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Tuesday, February 19, 2013

Endupoto Primary School

Today I had the great privilege of visiting a primary school in Simanjiro (Kerere, Losinyai village in an area called Endupoto). Endupoto is a Maasai word that means fruits.
Cheryl, an American who had lived in Tanzania for many years, but now travels back and forth between the US and here, has raised money to build and finance the school.
Cheryl had another visitor with her: Rob, a professor of education from a Californian university, who is visiting Tanzania briefly, looking at the different types of schools/education offered in the Arusha area.
 
We left the road and traveled to the school by following Cheryl's car across country.
 





We were able to sit in on lessons in each of the classrooms.








Stephanie even demonstrated her Math skills during one of the lessons.

 
The school collects the little rain water they can. The children use this during the day.
 
 
Two meals are given to the children during the day. A maize porridge in the morning and makande (a maize and bean stew) for lunch.
 
Below: the school's kitchen where the students line up for their meals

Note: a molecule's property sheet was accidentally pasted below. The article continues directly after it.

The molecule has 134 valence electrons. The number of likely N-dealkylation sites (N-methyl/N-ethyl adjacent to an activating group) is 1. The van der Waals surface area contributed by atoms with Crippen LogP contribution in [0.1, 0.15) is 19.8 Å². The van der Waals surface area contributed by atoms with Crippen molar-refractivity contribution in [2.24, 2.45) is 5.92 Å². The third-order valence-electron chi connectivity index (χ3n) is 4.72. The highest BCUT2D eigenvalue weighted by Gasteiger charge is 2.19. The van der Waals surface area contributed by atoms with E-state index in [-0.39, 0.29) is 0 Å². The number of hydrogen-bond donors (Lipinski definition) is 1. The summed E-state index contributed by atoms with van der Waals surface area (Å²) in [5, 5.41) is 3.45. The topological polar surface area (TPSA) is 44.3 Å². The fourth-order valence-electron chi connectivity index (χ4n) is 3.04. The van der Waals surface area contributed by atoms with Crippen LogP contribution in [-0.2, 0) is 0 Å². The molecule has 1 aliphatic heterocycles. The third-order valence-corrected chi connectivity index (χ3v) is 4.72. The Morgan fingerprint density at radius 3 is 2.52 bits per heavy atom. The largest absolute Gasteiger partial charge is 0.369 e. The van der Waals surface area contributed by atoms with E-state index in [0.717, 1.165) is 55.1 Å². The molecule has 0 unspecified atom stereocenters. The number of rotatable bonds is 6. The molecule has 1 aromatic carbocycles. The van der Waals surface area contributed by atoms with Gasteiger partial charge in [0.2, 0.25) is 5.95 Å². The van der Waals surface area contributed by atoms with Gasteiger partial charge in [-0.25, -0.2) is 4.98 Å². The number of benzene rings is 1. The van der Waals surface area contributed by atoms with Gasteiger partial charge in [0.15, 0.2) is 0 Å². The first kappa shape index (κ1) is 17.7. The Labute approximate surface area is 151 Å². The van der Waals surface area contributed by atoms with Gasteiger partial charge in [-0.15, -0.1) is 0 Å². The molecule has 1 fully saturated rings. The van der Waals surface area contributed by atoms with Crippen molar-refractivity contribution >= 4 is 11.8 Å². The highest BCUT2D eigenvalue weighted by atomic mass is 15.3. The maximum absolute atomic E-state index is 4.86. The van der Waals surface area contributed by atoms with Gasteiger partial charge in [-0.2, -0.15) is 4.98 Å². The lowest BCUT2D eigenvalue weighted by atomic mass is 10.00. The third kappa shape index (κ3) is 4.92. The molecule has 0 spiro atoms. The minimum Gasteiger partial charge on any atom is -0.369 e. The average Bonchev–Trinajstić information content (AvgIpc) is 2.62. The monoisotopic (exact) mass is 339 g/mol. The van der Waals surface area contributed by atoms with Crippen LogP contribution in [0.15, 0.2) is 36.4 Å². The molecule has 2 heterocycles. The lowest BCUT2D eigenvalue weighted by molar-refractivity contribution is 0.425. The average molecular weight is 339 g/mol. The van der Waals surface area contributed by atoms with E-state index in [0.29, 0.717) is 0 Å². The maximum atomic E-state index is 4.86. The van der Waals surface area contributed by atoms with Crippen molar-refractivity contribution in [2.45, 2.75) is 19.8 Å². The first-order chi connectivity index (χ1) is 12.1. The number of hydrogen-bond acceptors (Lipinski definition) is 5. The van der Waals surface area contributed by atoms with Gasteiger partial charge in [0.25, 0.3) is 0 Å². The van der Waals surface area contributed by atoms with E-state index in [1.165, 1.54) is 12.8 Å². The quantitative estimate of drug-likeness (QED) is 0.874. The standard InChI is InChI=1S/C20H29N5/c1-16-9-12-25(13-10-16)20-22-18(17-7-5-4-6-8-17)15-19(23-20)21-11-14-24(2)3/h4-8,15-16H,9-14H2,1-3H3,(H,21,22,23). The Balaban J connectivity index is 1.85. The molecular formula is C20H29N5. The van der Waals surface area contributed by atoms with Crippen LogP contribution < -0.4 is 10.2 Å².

students drinking the maize porridge

Some of the students donned their sports uniforms and played soccer and netball.
The sun was punishingly hot however and we didn't stay long to watch them.





 Maasai mamas with some of their beaded jewelry

Below: the ladies loved seeing their photos Cheryl took on her iPad


Cheryl has also built a house for the teachers to live in. It has 6 bedrooms. The school is a long way from any towns so the staff need to live nearby. A couple of the teachers live in Maasai bomas in the area as well.

Below: the kitchen at the teacher's house


We had sodas in the staffroom with some of the staff and groundsmen after our tour of the school.
They also sang for us and presented us all with beaded necklaces.



 
Below: I loved this mobile phone carrier pouch on one of the men
 



It was such a fantastic day. I loved meeting all the lovely staff working in and around the school, and seeing the children in the classrooms.
 
There was some discussion about slaughtering a goat for us, but we had to leave to get back to Arusha before that occured. Maybe next time.
 

1 comment:

  1. It looks like a great school, what an experience. The land there is so hot & dry though isn't it.

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